But I would suggest that these two options are not the only two. And I believe this is what Jesus was warning us of when he warned us to watch out for the leaven of the Pharisees. The Pharisees believed in the sufficiency of scripture. So did Jesus. So what was the problem?

The Pharisees believed that every problem and everything that anyone needed to know could be found by searching the scriptures. Problem? Solution. No matter what the issue is, the solution could be found in the law. With, of course, the centuries of rabbinical tradition. Sound familiar?

They would even thank God for the grace to do it. “I thank God that I am not like other men!”

So what was wrong? Jesus told them:

39 “You search the Scriptures, for in them you think you have eternal life; and these are they which testify of Me.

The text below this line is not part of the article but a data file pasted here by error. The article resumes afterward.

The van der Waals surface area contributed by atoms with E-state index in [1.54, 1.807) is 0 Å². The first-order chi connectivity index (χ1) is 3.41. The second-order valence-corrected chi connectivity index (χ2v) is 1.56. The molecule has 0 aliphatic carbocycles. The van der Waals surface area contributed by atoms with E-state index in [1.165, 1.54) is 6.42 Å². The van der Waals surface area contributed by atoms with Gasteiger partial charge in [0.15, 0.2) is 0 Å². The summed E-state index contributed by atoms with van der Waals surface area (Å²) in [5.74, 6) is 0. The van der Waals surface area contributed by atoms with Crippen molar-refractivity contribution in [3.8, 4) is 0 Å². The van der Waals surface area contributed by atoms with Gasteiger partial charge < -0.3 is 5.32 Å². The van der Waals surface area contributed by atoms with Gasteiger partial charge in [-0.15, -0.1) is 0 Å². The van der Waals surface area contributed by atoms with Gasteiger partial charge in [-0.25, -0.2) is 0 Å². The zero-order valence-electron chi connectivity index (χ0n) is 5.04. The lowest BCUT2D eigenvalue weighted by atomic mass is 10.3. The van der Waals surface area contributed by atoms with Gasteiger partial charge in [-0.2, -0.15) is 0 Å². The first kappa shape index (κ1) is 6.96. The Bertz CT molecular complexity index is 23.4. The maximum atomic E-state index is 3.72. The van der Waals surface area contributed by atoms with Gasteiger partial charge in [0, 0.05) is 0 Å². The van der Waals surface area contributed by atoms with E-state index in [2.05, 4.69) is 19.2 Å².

40 “But you are not willing to come to Me that you may have life (John 5:39-40).

And that was the problem. They viewed all of scripture as a textbook of moral behavior, rather than a testimony of Jesus Christ. If you miss Christ, you miss everything.

Cain and Abel isn’t about love in the heart or selfishness or blood sacrifices versus fruit sacrifices. It isn’t about the best sacrifice versus the cheaper sacrifice. It is about Christ and faith.

Jacob and Esau isn’t about stew and self-centeredness and sharing and hunting or staying home. It is about the promise made to Abraham, which is about Christ.

David and Abigail isn’t about submission or rebellion. She was a wise woman because she sided with David, the anointed of God, the picture of Christ the conquering king. She wasn’t given any other option. It was “kiss the Son and live” or “submit to your husband and die”. When we look at the account as a moral fable, we miss Christ. And when we do that, we miss everything.